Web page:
As far as dirt in the chamber goes, it could have been rust (it doesn't look like you have a chrome lined bore/chamber) but again, dirt is the most likely culprit, as it sticks to oil and grease. However, neither rust, nor dirt would contribute to your problem. However, if you have grease or an excessive amount of a thick lubricant in your chamber that can cause problems as it will prevent the brass from expanding into the chamber and sealing it, but it will also allow the casing to push against bolt face, dramatically increasing the force. If you are interested in this topic, there are some rather long articles on it in "Hatcher's Notebook" in the chapter talking about miltary national match ammunition.

    I hope this information helps. Frankly, this doesn't sound like an issue with the gun but the ammunition. Coming from a background as a commercial loader, we do everything we can to make sure every single round that we load is exactly what we say it is, but when you load millions of rounds a year there is always the potential that one cartridge will do something you don't expect in a dramatic fashion.
     
  14. DieselScout

    DieselScout S Clackamas County Well-Known Member

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    I just wanted to update the thread. Hornady said at the end of this process, they were out of stock at the factory of the 22-250 ammunition, and would send me some as soon as they refilling their stock. I knew it was going to be some time, so I kinda forgot about it. Well about a week ago I received an email from Hornady telling me my ammunition was on the way.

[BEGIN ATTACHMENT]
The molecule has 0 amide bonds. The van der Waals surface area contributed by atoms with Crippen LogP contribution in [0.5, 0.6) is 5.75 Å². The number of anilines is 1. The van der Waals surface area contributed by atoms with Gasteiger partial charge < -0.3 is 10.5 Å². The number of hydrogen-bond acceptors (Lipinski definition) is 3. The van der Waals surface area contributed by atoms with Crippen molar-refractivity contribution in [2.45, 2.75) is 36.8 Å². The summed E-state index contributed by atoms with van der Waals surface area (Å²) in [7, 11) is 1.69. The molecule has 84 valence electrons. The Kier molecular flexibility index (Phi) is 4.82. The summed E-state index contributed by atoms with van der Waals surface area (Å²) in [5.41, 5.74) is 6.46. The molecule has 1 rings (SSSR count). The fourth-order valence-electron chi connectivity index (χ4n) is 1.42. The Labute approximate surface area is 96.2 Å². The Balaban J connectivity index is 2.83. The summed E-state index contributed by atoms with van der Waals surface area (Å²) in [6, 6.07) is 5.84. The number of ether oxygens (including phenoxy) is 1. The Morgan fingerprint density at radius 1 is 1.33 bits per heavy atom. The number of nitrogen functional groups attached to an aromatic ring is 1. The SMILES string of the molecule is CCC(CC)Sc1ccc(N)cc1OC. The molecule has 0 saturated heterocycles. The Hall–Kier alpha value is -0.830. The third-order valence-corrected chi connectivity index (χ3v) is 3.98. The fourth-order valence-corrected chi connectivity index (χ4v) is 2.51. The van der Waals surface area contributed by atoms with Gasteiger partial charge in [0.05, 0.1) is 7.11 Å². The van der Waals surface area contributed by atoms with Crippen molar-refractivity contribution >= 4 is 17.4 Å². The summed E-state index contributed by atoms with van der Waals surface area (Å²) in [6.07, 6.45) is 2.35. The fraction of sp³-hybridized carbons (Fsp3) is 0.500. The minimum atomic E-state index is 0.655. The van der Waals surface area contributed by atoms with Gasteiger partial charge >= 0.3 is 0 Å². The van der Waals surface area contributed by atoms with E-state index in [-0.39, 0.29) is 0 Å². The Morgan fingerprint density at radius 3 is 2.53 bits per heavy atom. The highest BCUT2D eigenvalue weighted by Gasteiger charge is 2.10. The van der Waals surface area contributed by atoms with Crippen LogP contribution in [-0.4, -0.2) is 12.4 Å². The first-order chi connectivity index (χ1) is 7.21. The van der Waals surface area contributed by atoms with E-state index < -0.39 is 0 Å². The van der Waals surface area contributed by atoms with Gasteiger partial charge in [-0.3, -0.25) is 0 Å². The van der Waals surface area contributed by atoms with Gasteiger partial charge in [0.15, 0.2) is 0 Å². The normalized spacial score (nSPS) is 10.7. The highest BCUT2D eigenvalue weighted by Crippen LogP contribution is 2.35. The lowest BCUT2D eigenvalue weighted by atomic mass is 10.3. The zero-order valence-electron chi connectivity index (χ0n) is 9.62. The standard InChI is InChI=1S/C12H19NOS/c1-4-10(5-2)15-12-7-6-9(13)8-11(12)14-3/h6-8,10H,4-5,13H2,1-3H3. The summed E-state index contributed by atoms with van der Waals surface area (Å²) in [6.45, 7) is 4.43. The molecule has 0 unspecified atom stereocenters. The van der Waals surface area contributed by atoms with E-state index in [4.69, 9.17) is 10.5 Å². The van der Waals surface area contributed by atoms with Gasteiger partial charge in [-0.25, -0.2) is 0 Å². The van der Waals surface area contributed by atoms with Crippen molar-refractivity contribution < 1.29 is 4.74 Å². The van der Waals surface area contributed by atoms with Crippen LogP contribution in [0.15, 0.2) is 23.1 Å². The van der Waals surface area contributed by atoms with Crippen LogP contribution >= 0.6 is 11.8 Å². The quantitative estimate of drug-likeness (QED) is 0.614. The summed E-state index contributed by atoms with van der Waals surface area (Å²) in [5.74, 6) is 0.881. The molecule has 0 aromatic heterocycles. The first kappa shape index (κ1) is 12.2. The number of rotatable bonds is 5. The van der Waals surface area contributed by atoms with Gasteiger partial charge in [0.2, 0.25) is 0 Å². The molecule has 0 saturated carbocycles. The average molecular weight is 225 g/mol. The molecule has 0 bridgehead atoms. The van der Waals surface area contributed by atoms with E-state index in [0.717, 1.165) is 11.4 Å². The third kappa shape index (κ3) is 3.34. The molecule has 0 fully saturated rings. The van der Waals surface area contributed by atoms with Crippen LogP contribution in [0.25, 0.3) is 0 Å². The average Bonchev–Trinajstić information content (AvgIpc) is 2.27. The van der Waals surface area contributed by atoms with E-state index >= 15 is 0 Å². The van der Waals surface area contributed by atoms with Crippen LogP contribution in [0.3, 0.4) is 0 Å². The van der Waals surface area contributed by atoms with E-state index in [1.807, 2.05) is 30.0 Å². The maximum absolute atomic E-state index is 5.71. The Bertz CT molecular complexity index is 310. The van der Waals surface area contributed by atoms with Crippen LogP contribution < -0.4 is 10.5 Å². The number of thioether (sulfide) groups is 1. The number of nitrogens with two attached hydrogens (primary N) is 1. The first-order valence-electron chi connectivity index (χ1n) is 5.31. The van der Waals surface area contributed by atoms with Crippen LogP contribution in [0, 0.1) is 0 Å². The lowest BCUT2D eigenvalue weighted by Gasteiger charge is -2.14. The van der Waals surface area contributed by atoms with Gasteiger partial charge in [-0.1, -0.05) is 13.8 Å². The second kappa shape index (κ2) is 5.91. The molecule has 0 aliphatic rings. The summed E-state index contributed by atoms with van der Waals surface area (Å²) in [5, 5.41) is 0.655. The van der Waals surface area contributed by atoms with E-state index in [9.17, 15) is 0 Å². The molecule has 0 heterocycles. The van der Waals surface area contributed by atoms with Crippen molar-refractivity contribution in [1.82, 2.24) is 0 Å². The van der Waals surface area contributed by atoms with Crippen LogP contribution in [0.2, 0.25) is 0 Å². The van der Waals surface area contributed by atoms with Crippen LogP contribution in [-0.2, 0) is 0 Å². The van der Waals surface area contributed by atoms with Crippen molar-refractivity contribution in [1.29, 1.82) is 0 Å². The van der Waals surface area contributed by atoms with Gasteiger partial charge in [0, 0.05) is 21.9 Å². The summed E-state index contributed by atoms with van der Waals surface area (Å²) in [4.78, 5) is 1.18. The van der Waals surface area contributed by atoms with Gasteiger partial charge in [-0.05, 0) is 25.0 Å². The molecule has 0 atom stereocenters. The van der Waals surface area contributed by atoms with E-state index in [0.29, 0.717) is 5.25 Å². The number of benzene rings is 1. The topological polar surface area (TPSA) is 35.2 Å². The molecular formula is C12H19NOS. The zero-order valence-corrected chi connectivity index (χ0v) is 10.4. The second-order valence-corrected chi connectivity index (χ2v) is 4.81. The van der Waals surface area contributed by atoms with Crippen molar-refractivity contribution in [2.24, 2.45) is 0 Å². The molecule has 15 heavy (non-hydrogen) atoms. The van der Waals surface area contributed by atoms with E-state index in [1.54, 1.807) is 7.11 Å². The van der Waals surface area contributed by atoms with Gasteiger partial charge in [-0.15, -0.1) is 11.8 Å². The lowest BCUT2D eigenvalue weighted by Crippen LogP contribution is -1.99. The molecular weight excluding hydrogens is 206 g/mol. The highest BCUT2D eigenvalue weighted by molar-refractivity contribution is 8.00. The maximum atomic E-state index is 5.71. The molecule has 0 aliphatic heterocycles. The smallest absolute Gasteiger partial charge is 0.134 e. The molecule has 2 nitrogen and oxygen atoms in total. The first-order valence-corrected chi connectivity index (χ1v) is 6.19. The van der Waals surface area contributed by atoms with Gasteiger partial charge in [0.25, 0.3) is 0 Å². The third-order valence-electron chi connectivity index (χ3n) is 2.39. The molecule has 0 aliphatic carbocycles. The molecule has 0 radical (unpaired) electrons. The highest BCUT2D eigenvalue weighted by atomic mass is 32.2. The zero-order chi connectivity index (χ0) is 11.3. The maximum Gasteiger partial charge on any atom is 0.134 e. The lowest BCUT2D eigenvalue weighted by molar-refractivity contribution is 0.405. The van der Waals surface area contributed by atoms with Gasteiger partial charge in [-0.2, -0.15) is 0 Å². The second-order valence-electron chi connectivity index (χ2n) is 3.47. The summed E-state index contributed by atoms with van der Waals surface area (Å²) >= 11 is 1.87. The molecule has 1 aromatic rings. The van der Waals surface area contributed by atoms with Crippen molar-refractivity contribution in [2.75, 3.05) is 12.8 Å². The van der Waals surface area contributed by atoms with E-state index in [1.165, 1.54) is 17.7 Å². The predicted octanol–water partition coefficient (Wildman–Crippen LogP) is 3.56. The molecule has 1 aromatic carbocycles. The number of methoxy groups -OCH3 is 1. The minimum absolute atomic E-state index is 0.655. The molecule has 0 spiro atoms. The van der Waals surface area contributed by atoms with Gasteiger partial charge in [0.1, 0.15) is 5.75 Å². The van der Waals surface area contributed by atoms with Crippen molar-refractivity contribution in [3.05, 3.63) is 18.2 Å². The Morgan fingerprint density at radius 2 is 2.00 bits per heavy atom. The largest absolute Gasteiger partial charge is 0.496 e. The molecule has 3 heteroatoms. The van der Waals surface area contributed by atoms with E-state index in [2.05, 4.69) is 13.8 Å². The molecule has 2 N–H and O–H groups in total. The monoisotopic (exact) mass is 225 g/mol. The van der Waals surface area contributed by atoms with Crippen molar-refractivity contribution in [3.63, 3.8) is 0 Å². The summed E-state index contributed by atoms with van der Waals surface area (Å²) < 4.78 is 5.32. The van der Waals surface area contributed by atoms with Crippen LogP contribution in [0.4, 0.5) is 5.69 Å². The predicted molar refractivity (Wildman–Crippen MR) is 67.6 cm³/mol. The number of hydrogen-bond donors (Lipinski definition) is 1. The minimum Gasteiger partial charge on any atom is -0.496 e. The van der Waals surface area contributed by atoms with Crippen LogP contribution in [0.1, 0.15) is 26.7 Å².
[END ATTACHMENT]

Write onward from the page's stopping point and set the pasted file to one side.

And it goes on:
Yesterday I received a package from them, complete with 2 boxes of ammo!! So, I am a happy customer. I haven't had a problem with the rifle since and am loving it every time I shoot it. A friend from work shot it too, and after never picking the gun up, shot a nice 3" group at 200 yards. Looking forward to many year to service out of this gun.
     
  15. Spitpatch

    Spitpatch Forest Grove, Oregon Well-Known Member

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    As I speculated, Hornady WAS "intensely" interested.

    We that deal frequently with firearm/ammunition/accessory companies frankly are spoiled: There are few (if any) industries nowdays that treat customers as they should be treated: as many or most companies treated customers in days gone by.